I currently have two rental properties and I would like to set up an LLC to which I can transfer both properties via a quit claim deed. I have heard that in some cases the bank asks for the loan balance to be due in full once the transfer has been made. Does anyone have any experience with this situation and can you please let me know if this is the case?
I have transferred all my deeds from my personal name to my LLC. When I purchased the properties I told the loan officer that I was going to do this, they didn't seem to mind, since it is an entity that I own. Check with your insurance company to see if you will be subject to a rate change. My insurance company didn't change the rates, they just added the LLC as an additional insured.
From my understanding, the bank's don't get too wrapped up on this since A: they are still in first lien position on the property, B: you still hold the mortgage and C: They can foreclose on the property if you quit paying.
I would ask anyone that knows anything more to let me know if I am off basis.
@Jesse Waters undefined
Catching up on posts related to LLCs and insurance. My insurance company would not add an LLC as an insured. What is your insurance company?
agnes, you are wise to read up on all the forums on this perennial topic...it can work well for some cases but create unintended consequences in others as your are already seeing ..I won't rehash all the forums chock full with good points on all sides, but a search of due on sale or llc, etc can be instructive....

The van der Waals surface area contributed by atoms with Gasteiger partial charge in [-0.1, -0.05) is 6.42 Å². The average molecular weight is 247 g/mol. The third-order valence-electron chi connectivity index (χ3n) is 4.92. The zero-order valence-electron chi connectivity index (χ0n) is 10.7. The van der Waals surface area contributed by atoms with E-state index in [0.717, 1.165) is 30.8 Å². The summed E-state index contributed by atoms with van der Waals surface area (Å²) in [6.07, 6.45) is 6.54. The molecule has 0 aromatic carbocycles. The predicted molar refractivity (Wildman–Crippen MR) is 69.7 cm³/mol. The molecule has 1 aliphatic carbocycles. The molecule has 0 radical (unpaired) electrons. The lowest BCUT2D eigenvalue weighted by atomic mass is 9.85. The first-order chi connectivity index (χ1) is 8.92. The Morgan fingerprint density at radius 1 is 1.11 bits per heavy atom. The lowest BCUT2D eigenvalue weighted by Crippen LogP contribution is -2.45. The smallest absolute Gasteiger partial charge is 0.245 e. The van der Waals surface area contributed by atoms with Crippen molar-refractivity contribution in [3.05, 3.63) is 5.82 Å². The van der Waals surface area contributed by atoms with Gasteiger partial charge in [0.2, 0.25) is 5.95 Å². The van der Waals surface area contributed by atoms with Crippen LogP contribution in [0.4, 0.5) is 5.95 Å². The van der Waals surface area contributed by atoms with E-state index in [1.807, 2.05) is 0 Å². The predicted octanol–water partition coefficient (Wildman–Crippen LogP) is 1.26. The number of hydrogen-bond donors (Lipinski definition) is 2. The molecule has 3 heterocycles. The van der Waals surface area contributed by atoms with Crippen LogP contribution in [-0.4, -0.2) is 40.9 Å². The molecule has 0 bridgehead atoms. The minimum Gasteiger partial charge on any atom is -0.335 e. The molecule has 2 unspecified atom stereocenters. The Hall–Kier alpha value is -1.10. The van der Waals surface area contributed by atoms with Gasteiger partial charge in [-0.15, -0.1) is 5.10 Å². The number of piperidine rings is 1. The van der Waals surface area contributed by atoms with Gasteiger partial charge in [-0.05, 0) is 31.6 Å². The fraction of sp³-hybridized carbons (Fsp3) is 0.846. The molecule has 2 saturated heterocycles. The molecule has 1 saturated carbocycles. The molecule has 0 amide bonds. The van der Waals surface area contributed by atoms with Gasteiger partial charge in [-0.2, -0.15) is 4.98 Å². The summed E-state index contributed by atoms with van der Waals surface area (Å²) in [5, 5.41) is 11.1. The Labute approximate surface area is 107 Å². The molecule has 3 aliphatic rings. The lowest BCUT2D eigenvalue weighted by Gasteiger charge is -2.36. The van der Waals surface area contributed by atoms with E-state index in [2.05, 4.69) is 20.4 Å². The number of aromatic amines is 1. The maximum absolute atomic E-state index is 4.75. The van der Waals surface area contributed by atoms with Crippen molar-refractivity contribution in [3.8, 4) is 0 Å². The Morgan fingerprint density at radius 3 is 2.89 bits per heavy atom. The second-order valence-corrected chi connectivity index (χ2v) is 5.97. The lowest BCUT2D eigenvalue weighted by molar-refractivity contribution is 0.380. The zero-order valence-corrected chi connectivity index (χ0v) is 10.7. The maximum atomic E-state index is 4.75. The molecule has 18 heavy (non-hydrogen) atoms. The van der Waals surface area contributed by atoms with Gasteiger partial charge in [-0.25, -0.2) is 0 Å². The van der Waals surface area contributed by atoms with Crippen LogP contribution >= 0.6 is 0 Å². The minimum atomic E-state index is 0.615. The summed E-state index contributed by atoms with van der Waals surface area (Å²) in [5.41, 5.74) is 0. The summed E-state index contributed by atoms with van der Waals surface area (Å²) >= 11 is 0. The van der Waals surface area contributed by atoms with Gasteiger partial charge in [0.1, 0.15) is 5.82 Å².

Maybe nowhere on the Internet are there more views and opinions on this topic than bp...there is also a large group that goes with landlord policy and an umbrella for encumbered residential rentals, too....best of luck..
@Jesse Waters another post noted that you would not be covered by adding an additional insured (the LLC) but rather you will need a separate business policy (one in the name of the LLC rather than personal) in order to have protection in the event of a claim.
I am in the process of changing to an LLC and the insurance companies would not add the LLC. My attorney advised me to go with what they are asking and get a new policy but ensure the loss payee requirements were viable.
I looked on the BP site for advice on insurance for flips and rentals and it was very helpful. So I am looking into an umbrella policy .
@Pauline Charlton if your current insurance company will not allow the LLC on the policy, it's more of a personal lines company. If the title has changed to an LLC, you should find an insurance company that is set up for commercial, so that you can list the LLC as the Named insured, not just as an Addiditonal Insured.
@JasonBott one company will only cover the rental but not the flip.
I have heard of companies that will provide coverage to the LLC so that properties can be added or removed without making a separate policy. However the agent who is providing coverage for the rental tells me it may become a problem with the mortgagee because they want to see a policy for the property they are funding.